Another advantage of seeing family regularly is that vacation has now become an opportunity for Steve and I to go away by ourselves and experience new places.  We love the beach and warm weather.  Consequently, most of our vacations have been Caribbean cruises. This year, however, we will head in the opposite direction when we visit Alaska.  For many years, it has been my desire to see America’s wilderness frontier state, so this trip will be a dream come true.  We will definitely head for a warmer climate next year.

We are finding that our vacation appetite outweighs our vacation budget—monetarily and time wise.  We will never make it to all the great vacation places that we have read about.  So, I’ve decided to make a bucket list of the ten places I most want to visit.

1)      The Florida Keys—I can’t believe that we lived in Florida for twenty years and never visited the Keys.  It’s probably because Gainesville is 350 miles from Key West, and my heart was always longing for Virginia.

2)      The Grand Canyon—It would be a shame to live in America and never see one of God’s greatest creations.

3)      New England in the fall—We have close friends in Connecticut that we should visit.  I do believe we will get there in the not too distant future.

4)      Hawaii—Doesn’t everyone want to visit Hawaii?  When I was nine and my father was serving our nation in Vietnam, my parents considered having the rest of the family meet him in Hawaii when he took his R&R.  They decided against it, and Dad went to Sydney, Australia.  It would have been a great trip, but I probably wouldn’t have appreciated it like I would now.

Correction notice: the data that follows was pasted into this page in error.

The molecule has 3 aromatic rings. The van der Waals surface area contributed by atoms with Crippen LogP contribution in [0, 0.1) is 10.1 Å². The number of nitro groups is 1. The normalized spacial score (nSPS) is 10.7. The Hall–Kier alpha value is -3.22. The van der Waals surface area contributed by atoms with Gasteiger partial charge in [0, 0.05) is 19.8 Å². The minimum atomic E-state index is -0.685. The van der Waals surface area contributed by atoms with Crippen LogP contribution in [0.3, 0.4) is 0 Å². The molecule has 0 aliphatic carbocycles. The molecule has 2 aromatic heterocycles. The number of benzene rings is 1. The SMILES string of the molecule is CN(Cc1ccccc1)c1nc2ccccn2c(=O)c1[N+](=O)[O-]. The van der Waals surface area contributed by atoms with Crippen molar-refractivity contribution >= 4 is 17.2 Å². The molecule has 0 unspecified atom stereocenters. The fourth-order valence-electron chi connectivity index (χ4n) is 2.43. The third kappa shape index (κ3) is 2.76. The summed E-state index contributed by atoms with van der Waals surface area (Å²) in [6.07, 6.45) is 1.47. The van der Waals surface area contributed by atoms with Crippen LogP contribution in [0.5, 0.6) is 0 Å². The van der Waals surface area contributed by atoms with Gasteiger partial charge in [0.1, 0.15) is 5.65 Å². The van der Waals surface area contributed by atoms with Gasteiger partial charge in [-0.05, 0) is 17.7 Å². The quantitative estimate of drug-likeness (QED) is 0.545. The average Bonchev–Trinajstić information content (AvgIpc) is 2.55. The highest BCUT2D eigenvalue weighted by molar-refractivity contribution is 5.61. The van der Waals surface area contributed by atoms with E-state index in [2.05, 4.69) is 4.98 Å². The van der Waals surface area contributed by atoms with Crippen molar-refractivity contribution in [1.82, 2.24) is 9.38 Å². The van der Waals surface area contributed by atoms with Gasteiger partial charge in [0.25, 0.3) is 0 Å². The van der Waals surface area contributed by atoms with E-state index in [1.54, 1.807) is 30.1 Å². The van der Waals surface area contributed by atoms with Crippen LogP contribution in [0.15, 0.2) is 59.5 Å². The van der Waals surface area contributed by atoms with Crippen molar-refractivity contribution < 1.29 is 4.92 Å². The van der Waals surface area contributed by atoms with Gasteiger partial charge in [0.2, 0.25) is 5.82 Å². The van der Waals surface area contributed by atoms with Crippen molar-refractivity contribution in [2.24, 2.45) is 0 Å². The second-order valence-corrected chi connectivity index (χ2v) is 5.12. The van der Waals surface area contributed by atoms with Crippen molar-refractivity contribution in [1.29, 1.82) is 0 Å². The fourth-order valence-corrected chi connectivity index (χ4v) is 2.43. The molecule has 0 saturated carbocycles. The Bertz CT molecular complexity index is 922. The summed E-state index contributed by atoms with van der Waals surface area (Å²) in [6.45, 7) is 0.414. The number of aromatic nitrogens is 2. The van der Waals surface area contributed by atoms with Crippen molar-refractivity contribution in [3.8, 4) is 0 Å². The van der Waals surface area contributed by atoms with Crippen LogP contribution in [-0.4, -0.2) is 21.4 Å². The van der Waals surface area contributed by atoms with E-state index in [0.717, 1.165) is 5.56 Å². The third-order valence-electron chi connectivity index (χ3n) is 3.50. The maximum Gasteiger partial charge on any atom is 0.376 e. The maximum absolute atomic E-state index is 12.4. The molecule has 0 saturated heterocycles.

5)      Sydney—I guess I’ve wanted to go Sydney ever since my father told us about his trip there.

6)      Jamaica—Jamaica was a port of call on our second cruise.  We had a wonderful time, and we’ve longed to go back and spend a week on this beautiful island.

7)      Seattle—I’ve had a warm spot in my heart for this city since I watched “Sleepless in Seattle.”  It’s still one of my favorite movies. 

8)      England—I think England is the ideal spot for one’s first visit to Europe. We speak their language, more or less, and many of Steve’s ancestors were British.  Until my father’s recent DNA test, I thought my ancestry was also British.  We haven’t discovered any British ancestors yet, but I still feel a bond to the nation that settled Virginia and most of the original colonies.

9)  St. Thomas—We have been there twice on cruises.  It is absolutely lovely. I would really enjoy spending a week on their many beautiful beaches.